Girls Rock: a week of empowerment and reverb

Lindsay Manfredi and Abby Weaver work on tuning a guitar during “quiet” band practice. Photo by Josh Flynn.


Manfredi, a tattooed rock musician in her early thirties, sits on the floor of

room 104 in Park Tudor's Middle School, a guitar in her lap. Three girls,

ranging in age from 11 to 13, huddle around her, singing "And [boys] pick their

nose/ while we try on new clothes." The lyrics come from the song "Fearless,"

an original creation by Twilight Zone, the band the girls formed this week.


day four of Girls Rock! Indianapolis, a weeklong music camp organized by

Manfredi and her bandmates in the local rock band Neon Love Life — Sharon

Rickson, Tasha Blackman and Ashley Plummer. 40 camp participants — many

of them with no prior musical experience — have split up into 10 bands.

Everything the girls do this week is leading up to a showcase at the Earth

House Sunday, when the bands will perform the songs they wrote during the week.


Twilight Zone's coach, is leading "quiet" practice, helping the girls with

songwriting. When "loud" practice begins, Twilight Zone will grab instruments

and start rocking.


are spread throughout the middle school, accompanied by with their adult

mentors. Some huddled in hallways trying to perfect a lyric, others in

classrooms learning to rock.


The Glass Grenades' two teenage bassists receive instruction from Rickson. They

are practicing a metal song they wrote called "The Monster Within." A few rooms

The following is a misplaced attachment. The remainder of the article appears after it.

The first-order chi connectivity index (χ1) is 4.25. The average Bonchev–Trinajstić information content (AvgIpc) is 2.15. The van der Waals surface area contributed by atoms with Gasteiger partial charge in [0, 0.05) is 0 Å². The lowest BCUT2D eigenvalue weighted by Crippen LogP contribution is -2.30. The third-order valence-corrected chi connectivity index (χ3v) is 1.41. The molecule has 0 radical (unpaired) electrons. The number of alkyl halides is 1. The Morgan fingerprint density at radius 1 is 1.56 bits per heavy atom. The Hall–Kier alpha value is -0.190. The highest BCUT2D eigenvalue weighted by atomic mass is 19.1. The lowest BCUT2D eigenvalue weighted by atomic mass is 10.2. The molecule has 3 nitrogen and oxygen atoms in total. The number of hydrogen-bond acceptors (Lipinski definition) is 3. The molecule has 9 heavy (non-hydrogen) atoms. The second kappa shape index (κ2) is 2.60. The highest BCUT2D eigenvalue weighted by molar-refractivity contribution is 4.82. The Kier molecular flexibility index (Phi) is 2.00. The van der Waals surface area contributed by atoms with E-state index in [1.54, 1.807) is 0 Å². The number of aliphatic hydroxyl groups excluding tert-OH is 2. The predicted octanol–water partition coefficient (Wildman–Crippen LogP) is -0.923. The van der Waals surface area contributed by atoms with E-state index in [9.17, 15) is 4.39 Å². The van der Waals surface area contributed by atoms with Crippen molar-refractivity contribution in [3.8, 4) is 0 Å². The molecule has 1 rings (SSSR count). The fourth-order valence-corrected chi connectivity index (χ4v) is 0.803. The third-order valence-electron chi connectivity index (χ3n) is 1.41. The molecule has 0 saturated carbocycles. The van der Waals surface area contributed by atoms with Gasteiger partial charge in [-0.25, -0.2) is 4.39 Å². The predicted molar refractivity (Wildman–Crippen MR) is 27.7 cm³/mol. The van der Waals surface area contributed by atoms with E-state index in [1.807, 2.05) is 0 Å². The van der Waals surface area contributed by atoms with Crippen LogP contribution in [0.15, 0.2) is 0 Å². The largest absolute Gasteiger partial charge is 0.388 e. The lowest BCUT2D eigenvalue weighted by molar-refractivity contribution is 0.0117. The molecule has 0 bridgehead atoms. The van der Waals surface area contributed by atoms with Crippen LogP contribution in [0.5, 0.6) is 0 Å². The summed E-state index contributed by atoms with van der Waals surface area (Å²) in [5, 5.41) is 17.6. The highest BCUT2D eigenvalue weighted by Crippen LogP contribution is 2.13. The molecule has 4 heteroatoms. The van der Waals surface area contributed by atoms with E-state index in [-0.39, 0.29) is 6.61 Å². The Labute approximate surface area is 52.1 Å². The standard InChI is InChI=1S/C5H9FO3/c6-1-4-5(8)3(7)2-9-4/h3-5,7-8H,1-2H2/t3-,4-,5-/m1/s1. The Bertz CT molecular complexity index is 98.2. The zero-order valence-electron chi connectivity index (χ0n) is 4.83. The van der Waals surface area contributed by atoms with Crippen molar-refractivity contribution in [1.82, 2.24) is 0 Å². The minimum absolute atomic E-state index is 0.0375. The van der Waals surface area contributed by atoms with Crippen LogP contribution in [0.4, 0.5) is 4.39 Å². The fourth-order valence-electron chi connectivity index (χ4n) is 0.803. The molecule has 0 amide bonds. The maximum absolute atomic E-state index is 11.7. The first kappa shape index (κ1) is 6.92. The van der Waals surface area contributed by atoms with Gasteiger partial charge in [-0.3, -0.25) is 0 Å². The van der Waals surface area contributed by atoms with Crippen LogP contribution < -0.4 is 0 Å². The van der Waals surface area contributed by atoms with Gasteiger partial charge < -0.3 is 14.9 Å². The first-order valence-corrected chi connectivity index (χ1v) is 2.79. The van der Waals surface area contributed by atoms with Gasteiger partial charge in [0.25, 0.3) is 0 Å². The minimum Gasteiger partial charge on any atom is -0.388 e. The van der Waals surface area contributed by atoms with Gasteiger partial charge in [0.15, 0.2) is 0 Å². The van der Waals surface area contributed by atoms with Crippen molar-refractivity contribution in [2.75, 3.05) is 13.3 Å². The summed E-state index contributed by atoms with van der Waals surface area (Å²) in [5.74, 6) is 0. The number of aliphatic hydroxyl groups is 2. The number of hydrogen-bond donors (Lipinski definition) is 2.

over, The Popcorn Rockers, comprised of four eight and nine-year-olds, get a

lesson on stage presence from their coaches.


"loud" practice begins, the building is awash with fuzzy guitar. It vibrates

through the walls, echoes through the corridors. Park Tudor has been overrun by

an army of 12-year-old Corin Tuckers.


week of rock


the camp began Monday, the girls were intimidated, according to Manfredi. But

by Wednesday they were best friends.


day started with a dance party which also had an educational purpose, as

campers listened to and learned about bands like Sleater-Kinney, the Yeah Yeah

Yeahs, the Go-Go's. Mornings were filled with age-specific instrument and

songwriting instruction as well as supplementary workshops devoted to body

image, self-defense and zine-making.


the zine-making class the campers explored the positives and negatives of being

a girl. "You could see they were stereotyping or demographing themselves into

'this is how a girl should act and be' and 'this is how a boy should act and

be,'" founder Tasha Blackman said. "If you are confident in yourself you can be

and act anyway you want."


lunchtime local female musicians performed and answered questions. Mandy Marie